Examining the validity of different assessment modes in measuring competence in performing human services.
Darmawan, I Gusti Ngurah
Keeves, John Philip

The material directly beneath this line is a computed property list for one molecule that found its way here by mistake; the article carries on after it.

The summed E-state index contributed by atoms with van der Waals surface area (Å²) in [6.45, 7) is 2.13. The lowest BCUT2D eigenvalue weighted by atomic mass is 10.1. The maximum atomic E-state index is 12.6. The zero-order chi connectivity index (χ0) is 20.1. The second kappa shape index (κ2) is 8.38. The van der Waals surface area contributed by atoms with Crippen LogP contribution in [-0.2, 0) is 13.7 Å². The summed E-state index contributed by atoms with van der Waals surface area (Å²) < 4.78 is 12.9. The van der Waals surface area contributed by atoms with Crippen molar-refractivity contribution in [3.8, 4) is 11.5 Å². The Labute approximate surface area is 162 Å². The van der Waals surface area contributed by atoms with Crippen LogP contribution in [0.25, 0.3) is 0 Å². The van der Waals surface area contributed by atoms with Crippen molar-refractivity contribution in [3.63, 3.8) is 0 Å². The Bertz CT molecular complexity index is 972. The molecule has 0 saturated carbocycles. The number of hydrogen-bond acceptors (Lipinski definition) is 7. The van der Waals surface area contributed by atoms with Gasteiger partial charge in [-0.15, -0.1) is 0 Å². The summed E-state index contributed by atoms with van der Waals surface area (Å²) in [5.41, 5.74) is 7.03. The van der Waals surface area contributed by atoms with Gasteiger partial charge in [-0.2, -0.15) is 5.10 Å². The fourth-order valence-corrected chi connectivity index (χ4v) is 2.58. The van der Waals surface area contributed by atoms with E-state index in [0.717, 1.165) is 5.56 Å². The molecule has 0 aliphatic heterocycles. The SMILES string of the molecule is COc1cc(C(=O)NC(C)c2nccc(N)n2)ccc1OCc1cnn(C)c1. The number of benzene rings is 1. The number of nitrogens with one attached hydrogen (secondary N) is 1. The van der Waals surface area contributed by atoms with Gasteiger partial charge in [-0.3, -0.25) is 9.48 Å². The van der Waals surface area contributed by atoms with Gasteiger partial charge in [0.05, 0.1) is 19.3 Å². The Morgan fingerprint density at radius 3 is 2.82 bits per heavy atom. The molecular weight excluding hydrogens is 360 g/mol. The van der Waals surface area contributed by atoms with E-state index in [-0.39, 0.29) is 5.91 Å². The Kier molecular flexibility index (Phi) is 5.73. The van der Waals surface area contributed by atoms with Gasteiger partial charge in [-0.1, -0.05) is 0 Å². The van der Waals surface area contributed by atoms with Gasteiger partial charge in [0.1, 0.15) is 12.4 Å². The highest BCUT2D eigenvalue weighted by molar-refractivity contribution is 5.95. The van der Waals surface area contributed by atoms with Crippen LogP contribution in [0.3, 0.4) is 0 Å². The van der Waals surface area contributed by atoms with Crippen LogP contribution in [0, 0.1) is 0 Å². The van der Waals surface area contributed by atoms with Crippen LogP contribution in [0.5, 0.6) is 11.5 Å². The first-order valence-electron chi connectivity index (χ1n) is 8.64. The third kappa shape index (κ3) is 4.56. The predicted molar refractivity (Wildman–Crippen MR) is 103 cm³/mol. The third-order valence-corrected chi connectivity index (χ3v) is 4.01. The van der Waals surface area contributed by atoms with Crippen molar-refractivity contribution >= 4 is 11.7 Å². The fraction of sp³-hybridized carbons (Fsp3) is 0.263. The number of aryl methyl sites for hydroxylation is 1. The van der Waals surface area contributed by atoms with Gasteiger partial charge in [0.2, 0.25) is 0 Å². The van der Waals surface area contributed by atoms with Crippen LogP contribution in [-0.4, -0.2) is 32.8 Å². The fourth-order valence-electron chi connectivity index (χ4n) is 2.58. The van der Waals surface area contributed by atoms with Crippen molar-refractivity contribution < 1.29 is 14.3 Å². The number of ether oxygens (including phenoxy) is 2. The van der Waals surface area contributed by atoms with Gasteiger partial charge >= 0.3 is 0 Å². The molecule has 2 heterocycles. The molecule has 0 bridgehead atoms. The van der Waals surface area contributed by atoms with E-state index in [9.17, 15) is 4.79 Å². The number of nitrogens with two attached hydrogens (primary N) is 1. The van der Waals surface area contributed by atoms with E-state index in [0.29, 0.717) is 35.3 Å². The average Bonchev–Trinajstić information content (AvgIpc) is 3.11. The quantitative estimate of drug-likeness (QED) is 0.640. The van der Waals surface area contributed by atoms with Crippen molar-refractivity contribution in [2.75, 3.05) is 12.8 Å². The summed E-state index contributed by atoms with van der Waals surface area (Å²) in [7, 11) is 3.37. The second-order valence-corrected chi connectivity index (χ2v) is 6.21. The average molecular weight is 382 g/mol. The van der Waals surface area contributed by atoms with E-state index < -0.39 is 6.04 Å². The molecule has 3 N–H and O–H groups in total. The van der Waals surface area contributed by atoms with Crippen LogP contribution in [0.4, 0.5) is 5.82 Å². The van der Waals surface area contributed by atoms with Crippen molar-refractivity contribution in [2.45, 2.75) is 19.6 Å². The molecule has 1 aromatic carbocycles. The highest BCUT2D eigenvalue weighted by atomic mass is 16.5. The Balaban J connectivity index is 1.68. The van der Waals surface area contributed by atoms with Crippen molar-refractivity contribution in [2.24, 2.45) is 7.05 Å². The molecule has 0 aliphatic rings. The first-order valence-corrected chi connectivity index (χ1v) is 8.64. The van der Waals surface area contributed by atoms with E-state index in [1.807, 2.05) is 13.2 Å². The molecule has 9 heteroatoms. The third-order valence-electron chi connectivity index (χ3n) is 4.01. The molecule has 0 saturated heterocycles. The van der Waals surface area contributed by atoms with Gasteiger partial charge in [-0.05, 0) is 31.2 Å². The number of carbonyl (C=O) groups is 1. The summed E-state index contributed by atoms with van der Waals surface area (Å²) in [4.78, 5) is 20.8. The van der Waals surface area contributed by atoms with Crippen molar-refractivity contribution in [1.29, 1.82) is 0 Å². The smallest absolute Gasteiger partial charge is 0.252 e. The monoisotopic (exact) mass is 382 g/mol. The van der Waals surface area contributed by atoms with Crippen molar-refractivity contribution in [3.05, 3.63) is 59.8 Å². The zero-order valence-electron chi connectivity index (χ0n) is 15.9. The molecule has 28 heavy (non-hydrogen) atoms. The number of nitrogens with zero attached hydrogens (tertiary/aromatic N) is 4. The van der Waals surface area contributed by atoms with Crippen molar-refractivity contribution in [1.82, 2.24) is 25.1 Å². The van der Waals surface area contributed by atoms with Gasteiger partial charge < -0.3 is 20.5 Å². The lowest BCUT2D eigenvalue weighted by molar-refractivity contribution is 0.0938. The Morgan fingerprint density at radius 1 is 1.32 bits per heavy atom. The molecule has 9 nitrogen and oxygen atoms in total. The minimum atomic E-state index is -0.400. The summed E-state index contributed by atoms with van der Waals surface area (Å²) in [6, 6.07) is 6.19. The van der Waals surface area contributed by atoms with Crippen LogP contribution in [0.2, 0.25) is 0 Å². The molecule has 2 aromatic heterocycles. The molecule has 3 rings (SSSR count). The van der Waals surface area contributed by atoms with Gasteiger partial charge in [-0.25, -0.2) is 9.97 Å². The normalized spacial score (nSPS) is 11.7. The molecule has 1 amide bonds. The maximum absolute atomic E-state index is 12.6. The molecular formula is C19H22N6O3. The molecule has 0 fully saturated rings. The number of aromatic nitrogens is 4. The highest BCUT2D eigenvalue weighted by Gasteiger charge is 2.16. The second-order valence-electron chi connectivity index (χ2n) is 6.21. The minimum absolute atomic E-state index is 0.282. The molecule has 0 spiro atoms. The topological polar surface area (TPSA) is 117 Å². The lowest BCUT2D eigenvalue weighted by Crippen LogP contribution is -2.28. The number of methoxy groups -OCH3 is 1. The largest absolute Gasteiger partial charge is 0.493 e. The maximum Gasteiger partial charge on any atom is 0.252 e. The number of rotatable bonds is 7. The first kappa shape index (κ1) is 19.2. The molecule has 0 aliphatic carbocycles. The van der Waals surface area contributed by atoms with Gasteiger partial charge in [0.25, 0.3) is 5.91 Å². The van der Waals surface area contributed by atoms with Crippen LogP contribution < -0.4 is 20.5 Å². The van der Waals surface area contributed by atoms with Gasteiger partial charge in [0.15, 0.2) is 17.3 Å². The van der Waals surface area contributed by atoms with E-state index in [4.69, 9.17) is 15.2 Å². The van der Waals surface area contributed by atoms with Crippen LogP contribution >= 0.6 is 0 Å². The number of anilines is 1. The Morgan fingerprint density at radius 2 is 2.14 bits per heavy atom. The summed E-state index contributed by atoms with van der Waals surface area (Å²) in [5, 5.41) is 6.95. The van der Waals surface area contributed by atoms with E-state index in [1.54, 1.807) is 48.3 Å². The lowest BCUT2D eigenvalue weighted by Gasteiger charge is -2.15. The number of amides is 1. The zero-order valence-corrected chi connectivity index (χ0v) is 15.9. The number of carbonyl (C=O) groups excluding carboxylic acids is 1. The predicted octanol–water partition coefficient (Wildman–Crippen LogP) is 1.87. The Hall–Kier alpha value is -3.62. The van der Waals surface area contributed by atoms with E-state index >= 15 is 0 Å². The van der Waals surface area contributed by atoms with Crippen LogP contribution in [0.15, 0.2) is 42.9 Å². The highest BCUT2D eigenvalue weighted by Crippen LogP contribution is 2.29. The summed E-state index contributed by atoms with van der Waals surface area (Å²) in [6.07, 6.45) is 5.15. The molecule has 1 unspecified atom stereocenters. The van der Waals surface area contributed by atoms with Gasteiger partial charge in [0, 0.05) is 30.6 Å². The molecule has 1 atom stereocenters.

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This article addresses an important problem that faces educators in assessing students' competence levels in learned tasks. Data from 165 students from Massachusetts and Minnesota in the United States are used to examine the validity of five assessment modes (multiple choice test, scenario, portfolio, self-assessment and supervisor rating) in measuring competence in performance of 12 human service skills. The data are examined using two analytical theories, item response theory (IRT) and generalizability theory (GT), in addition a prior, but largely unprofitable examination using classical test theory (CTT) was undertaken. Under the IRT approach with Rasch scaling procedures, the results show that the scores obtained using the five assessment modes can be measured on a single underlying scale, but there is better fit of the model to the data if five scales (corresponding to the five assessment modes) are employed. In addition, under Rasch scaling procedures, the results show that, in general, the correlations between the scores of the assessment modes vary from small to very strong (0.11 to 0.80). However, based on the GT approach and hierarchical linear modelling (HLM) analytical procedures, the results show that the correlations between scores from the five assessment modes are consistently strong to very strong (0.53 to 0.95). It is argued that the correlations obtained with the GT approach provide a better picture of the relationships between the assessment modes when compared to the correlations obtained under the IRT approach because the former are computed taking into consideration the operational design of the study. Results from both the IRT and GT approaches show that the mean values of scores from supervisors are considerably higher than the mean values of scores from the other four assessments, which indicate that supervisors tend to be more generous in rating the skills of their students. [Author abstract]